1989
17.

The Dark Ages [electronic resource]

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Barbarian kingdoms of the Franks, Burgundians, Visigoths, Lombards, Angles and Saxons, converted to Christianity. Saints became essential figures in adopting the new religion and monasteries protected and nurtured ancient traditions of learning. Images of judgment, scenes from the lives of the saints, and reliquaries provide important information about the tenor of the times.
Online
1989
18.

The Age of Charlemagne [electronic resource]

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The invention of the horseshoe, the crank, the grindstone and the heavy-wheeled plow led to increased food production and shifted economic power to northern Europe. Charlemagne was helped by the use of newfangled stirrups and increased grain supplies. His reign led to flourishing monasteries and masterpieces of Carolingian art.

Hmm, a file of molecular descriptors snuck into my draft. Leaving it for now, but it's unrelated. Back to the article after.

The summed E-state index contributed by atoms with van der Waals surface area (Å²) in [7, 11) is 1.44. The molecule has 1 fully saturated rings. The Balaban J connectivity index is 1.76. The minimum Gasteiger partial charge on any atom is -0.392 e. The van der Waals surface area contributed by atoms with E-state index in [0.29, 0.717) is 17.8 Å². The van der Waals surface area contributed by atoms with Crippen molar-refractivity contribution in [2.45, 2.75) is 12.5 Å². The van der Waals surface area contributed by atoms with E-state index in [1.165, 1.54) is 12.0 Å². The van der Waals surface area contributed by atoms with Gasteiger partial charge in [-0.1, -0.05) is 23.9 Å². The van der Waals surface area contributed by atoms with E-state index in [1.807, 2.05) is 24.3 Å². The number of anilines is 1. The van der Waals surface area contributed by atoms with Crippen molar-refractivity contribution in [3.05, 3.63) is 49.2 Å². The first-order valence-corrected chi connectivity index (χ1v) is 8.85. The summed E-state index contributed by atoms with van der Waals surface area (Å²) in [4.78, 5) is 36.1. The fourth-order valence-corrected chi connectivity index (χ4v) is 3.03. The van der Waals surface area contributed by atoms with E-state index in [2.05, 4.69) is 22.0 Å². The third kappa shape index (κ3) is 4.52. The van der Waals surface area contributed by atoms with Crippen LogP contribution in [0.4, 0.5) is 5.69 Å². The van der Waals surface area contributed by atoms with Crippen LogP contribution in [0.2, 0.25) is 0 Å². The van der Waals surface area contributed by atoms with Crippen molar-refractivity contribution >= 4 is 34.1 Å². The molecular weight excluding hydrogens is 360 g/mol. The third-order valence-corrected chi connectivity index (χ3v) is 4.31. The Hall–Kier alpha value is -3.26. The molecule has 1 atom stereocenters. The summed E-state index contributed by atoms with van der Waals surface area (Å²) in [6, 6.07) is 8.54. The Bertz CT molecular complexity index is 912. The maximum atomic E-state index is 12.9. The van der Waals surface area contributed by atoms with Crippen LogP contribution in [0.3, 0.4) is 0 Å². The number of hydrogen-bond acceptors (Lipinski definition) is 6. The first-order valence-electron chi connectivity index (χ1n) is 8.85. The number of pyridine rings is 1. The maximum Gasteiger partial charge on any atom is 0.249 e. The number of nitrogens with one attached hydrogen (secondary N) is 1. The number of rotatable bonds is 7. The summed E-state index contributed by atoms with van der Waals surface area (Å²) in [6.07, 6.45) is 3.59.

Online
1989
19.

The Middle Ages [electronic resource]

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How many oxen is a helmet worth? The implications of this question are studied in the violent era of lords and vassals, as a military aristocracy dominated the kingdoms of Europe. Working the land dominated the yearly rhythms and art of peasant, clergy, knight and lord.
Online
1989
20.

The Feudal Order [electronic resource]

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The year 1000 A.D. marked a turning point in Europe. Weber discusses the three estates: clergy, nobles and peasants. The Magna Carta and the Crusades show important changes of the period, and grand new cathedrals demonstrate the Church's growing wealth and importance.
Online
1989